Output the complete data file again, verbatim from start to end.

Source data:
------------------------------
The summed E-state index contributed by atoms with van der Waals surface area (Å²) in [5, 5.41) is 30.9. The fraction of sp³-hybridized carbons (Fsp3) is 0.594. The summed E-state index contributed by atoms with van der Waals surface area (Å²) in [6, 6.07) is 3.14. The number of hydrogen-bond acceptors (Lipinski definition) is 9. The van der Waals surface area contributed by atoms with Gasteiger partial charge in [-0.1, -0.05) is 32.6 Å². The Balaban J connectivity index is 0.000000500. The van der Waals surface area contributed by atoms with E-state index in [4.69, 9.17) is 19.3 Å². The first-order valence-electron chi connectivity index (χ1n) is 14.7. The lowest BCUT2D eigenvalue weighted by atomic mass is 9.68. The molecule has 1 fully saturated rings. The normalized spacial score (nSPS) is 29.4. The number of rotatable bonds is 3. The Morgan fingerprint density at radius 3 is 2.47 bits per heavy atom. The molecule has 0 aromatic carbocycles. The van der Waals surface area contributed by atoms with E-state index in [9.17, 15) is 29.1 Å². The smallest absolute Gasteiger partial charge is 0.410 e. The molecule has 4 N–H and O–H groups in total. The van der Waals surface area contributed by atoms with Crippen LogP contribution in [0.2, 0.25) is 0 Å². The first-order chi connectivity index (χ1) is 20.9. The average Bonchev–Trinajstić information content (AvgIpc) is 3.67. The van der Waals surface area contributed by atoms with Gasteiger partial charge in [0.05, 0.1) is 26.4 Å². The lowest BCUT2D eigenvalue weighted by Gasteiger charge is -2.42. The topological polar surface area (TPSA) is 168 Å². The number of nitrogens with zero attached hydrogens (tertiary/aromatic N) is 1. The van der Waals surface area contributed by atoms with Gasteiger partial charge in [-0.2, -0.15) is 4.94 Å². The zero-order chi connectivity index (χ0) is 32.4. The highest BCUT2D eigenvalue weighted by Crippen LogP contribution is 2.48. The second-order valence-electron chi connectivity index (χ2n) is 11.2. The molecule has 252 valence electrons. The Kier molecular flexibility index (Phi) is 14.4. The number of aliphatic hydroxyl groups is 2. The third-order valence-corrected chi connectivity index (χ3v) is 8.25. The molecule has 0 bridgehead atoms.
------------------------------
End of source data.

The summed E-state index contributed by atoms with van der Waals surface area (Å²) in [5, 5.41) is 30.9. The fraction of sp³-hybridized carbons (Fsp3) is 0.594. The summed E-state index contributed by atoms with van der Waals surface area (Å²) in [6, 6.07) is 3.14. The number of hydrogen-bond acceptors (Lipinski definition) is 9. The van der Waals surface area contributed by atoms with Gasteiger partial charge in [-0.1, -0.05) is 32.6 Å². The Balaban J connectivity index is 0.000000500. The van der Waals surface area contributed by atoms with E-state index in [4.69, 9.17) is 19.3 Å². The first-order valence-electron chi connectivity index (χ1n) is 14.7. The lowest BCUT2D eigenvalue weighted by atomic mass is 9.68. The molecule has 1 fully saturated rings. The normalized spacial score (nSPS) is 29.4. The number of rotatable bonds is 3. The Morgan fingerprint density at radius 3 is 2.47 bits per heavy atom. The molecule has 0 aromatic carbocycles. The van der Waals surface area contributed by atoms with E-state index in [9.17, 15) is 29.1 Å². The smallest absolute Gasteiger partial charge is 0.410 e. The molecule has 4 N–H and O–H groups in total. The van der Waals surface area contributed by atoms with Crippen LogP contribution in [0.2, 0.25) is 0 Å². The first-order chi connectivity index (χ1) is 20.9. The average Bonchev–Trinajstić information content (AvgIpc) is 3.67. The van der Waals surface area contributed by atoms with Gasteiger partial charge in [0.05, 0.1) is 26.4 Å². The lowest BCUT2D eigenvalue weighted by Gasteiger charge is -2.42. The topological polar surface area (TPSA) is 168 Å². The number of nitrogens with zero attached hydrogens (tertiary/aromatic N) is 1. The van der Waals surface area contributed by atoms with Gasteiger partial charge in [-0.2, -0.15) is 4.94 Å². The zero-order chi connectivity index (χ0) is 32.4. The highest BCUT2D eigenvalue weighted by Crippen LogP contribution is 2.48. The second-order valence-electron chi connectivity index (χ2n) is 11.2. The molecule has 252 valence electrons. The Kier molecular flexibility index (Phi) is 14.4. The number of aliphatic hydroxyl groups is 2. The third-order valence-corrected chi connectivity index (χ3v) is 8.25. The molecule has 0 bridgehead atoms.